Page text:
The 393 is a dual comparator and will work for this purpose. The 393 has an open collector output and requires a pullup resistor to Vcc+. Pin 1 output 1, pin 2 inv input 1, pin 3 non inv input 1, pin 4 gnd, pin 5 non inv input 2, pin 6 inv input 2, pin 7 output 2, pin 8 Vcc+.

Here is the code to process the ISR events.

void EdgeTrigger()
    {
        static boolean SignalState;
        static long UpTime;
        static long DownTime;
        if (!SignalState)
            {
                //It is our rising edge and we need to record time and set the state flag HIGH
                UpTime = millis();
                SignalState = true;
            }
        else
            {
                //It is our rising edge and we need to record time and set the state flag LOW
                                                         DownTime = millis();
                SignalState = !SignalState;
            }
                            //Add code to test to see that DownTime is != 0 And UpTime != 0 and to calculate the time difference between them.
                            //add code to handle the low to high at the end of a PWM cycle. It will be similar to the inital if statement but will also account
                            //for the rising edge being the end of down time and the beginning of the next channel.
    }

Read up on attachInterrupt(), use this function as the Interrupt service routine. Meanwhile I'll put a bit more spit and polish on this.

Stuperfied: Peter: I see this as a good oportunity to learn, also I am restricted on finance. Since the remote control he gave me is AM and the Arduino receiver in the store is FM, I decided to build it myself.

The sort of RC system that would work on 27MHz in the UK is AM, and I assume that yours is something similar. Back when I used to play with these, the 27MHz systems were all 2-channel (the more expensive 4+ channel systems were working at 35 MHz). Receivers are relatively inexpensive and I'd expect an old 27MHz 2 channel receiver to be extremely cheap compared to the cost of an Arduino and so on. Even the cost of a 5 channel receiver wouldn't be significant unless you were literally trying to buy it with pocket money. Unless building your own receiver is something that you want to do for its own sake, it seems to me that you're looking at a heck of a lot of work just to save a few bucks.

You should be able to get a simple working solution using a conventional transmitter/receiver pair. I'm not clear what you plan the Arduino to do, but if you intend the Arduino to be involved in controlling the model (or whatever this project will be) then you can feed the PWM signal from the RC receiver into the Arduino, manipulate it any way you want and generate your own PWM signals to drive the usual RC system type of servos and controllers, or just about any other type of actuator that you can imagine.

This might take some time. Tried desoldering but didnt work. Will have to cut the solder off with a knife.

Peter: I admit that with a little bit more effort in looking on ebay or something, I might have found something cheap that would do the job but that would negate the educational experience. Miniture Electronics is something I have allways been interested in learning and this is a good oportunity for me to start.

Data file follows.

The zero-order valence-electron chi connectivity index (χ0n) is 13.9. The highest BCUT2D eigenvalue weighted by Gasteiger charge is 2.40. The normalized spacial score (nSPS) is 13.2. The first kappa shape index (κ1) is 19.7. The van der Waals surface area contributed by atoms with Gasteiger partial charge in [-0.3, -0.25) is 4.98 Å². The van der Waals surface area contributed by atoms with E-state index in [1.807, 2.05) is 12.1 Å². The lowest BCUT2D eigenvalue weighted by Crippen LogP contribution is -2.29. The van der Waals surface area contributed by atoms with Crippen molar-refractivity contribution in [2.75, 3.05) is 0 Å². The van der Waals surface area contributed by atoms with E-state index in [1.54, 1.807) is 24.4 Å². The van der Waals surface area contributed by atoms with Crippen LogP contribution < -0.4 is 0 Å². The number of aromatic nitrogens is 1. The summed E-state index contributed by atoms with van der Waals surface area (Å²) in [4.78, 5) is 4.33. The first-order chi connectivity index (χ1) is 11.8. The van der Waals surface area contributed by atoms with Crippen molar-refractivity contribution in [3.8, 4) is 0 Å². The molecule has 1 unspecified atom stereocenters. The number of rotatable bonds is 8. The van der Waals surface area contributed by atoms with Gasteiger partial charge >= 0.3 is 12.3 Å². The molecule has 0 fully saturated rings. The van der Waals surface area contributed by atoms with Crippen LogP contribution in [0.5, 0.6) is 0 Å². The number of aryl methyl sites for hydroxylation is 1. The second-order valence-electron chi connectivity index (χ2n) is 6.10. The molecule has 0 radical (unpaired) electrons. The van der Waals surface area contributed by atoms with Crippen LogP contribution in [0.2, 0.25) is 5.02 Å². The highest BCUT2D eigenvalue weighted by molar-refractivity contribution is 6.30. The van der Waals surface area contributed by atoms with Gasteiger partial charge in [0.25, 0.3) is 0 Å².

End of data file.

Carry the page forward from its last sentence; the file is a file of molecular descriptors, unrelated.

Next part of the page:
Went back to desoldering but couldnt get an aligator clip in there as a heat sink so I might have fried the chip. Wont know till we try it I guess.

Will a 1N4148 or a 1N4004 do the job? Dont know if I have a 1N60

Just read up on attachInterrupt() and I got some idea of what its about.

int pin = 13;                   // We will want pin 8 I assume as I read from previous posts.
volatile int state = LOW;

void setup()
{
  pinMode(pin, OUTPUT);
  attachInterrupt(0, blink, RISING);            // Using interrupt 0 call blink function when rising, I think this is correct???
}

void loop()
{
  digitalWrite(pin, state);
}

void blink()
{
  state = !state;            // Does this change state from LOW to HIGH and back again???

}

OH YEAH!! I got 'hello world' by the balls...

Oh, and dont know if this is what you had in mind but I had a quick go at it. Sorry if the syntax isnt correct, I know too many languages and they tend to get mushed together, lol.

//Add code to test to see that DownTime is != 0 And UpTime != 0 and to calculate the time difference between them.

If DownTime !=0 and UpTime !=0 {
    If UpTime > DownTime then {
        Diference = UpTime - DownTime;
    }
    else {
        Diference = DownTime - UpTime;
    }
fi

state = !state;

Is a toggle, in other words if high then make low, if low then make high. You need another interrupt to capture the falling edge of the high.

Stuperfied:  state = !state;            // Does this change state from LOW to HIGH and back again???

It looks as if that is the intention, but it is not a safe way to do it. The code would work if you assume that the constant values HIGH and LOW correspond to the language defined values true and false. However, that's not a safe assumption.

There are two ways to do it:

Either make your state variable hold a boolean value (true or false) and explicitly convert that to HIGH/LOW when you write the output value:

digitalWrite(ledPin, state?HIGH:LOW);

Or do the conversion here and explicitly toggle the state variable between HIGH and LOW. I'd be inclined to use the ternary operator here, but you might find it clearer to express the logic using an if/else clause:

if(state==HIGH)
{
    state = LOW;
}
else
{
    state = HIGH;
}

1N60 not available at jaycar. Will a 1N4148 or a 1N4004 do the job?

Peter: That code came directly from the Arduino.cc language reference library.